SMBs can rely on IRAP funding, contrary to Brian Cookson’s recent blog, NRC exec says

By Andrew McNaughton

The following was sent to IT World Canada editorial director Brian Jackson as a letter to the editor.

I would like to clarify a number of statements that were made about the National Research Council (NRC)’s Industrial Research Assistance Program (IRAP) in Brian Cookson’s recent column, “A look at SR&ED in 2018 and beyond.”

IRAP helps small and medium-sized businesses (SMBs) develop technologies and commercialize them in a global marketplace. The program undergoes rigorous evaluation on a regular basis and recent results demonstrate that IRAP is highly effective. Advanced economies benefit from a combination of both direct and indirect support programs.

While it is accurate that firms don’t typically receive IRAP financial support on a yearly basis, firms that remain innovative and demonstrate the ability to sustain growth are able to benefit from longer-term IRAP support.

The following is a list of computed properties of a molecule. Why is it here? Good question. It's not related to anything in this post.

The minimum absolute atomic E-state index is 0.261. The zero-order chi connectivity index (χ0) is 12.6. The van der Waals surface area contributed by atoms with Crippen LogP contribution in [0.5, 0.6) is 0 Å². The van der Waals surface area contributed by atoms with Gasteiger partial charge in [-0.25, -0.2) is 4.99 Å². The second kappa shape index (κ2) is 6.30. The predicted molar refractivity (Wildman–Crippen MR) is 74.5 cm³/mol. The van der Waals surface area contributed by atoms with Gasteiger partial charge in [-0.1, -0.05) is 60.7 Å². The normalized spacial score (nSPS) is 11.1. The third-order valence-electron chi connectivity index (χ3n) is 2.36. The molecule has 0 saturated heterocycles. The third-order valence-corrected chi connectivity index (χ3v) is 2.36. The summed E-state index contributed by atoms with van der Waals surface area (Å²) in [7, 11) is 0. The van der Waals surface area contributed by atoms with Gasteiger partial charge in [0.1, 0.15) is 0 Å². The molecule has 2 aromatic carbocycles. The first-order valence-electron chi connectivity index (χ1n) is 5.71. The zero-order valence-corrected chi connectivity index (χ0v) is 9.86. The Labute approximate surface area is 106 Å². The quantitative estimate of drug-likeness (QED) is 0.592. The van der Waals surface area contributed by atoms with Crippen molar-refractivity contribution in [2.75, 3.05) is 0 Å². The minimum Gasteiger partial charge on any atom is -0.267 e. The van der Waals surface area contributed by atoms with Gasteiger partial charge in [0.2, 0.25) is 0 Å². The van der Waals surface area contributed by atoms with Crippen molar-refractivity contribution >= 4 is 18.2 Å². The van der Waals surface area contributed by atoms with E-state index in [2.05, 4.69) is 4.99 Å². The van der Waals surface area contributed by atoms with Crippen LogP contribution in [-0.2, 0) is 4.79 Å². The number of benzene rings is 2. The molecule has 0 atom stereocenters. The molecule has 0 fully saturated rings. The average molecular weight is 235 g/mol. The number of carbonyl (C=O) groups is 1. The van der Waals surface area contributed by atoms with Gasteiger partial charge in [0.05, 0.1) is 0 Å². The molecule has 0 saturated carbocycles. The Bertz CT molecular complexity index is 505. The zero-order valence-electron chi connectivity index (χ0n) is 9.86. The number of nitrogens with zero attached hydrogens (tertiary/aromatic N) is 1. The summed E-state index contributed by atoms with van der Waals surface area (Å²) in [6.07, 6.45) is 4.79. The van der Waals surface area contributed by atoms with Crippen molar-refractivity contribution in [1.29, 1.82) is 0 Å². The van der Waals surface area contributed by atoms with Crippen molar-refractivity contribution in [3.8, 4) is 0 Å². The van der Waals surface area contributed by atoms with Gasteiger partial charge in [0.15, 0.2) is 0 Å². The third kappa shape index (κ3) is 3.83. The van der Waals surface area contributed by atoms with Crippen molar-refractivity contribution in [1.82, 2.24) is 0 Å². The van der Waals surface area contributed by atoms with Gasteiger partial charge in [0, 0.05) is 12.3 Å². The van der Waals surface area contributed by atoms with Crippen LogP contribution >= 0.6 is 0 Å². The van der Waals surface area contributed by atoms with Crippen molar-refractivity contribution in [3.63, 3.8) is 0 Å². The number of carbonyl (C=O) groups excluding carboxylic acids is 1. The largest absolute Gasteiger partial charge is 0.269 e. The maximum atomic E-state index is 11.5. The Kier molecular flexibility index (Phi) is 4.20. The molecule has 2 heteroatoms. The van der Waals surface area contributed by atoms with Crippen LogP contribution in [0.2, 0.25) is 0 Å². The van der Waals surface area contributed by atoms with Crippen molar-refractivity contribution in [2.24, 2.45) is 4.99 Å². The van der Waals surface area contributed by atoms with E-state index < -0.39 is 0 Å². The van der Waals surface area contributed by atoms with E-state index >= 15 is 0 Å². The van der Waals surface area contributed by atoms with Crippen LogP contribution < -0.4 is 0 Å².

Our advisors work closely with SMBs to identify early indications of whether a project is eligible for IRAP support. Funding decisions are rendered on average within 15 days for projects valued under $50,000, and within 35 days for projects under $500,000. SMBs claim monthly against their projects and payments are issued on average within 10 days. We invite IT World Canada readers to consult our published service standards on the NRC website.

Furthermore, Mr. Cookson states that IRAP’s current budget has been significantly reduced by as much as 90 percent and that SMBs could not rely on the program due to this inexplicable lack of funding. In fact, IRAP’s total grants and contributions budget for 2017-2018 is approximately $234 million, which is only 16 percent lower than what was available in 2016-2017. This is primarily due to the expiration of a one-year program funding top-up.

The NRC is proud of our IRAP team who supports 7,000 SMBs a year to achieve their ambitions, and we look forward to continuing to accelerate growth in communities across Canada.

Andrew McNaughton is the acting vice-president of the National Research Council of Canada’s IRAP program, and the former executive director of the NRC’s Prairie Region and Northwest Territories divisions.

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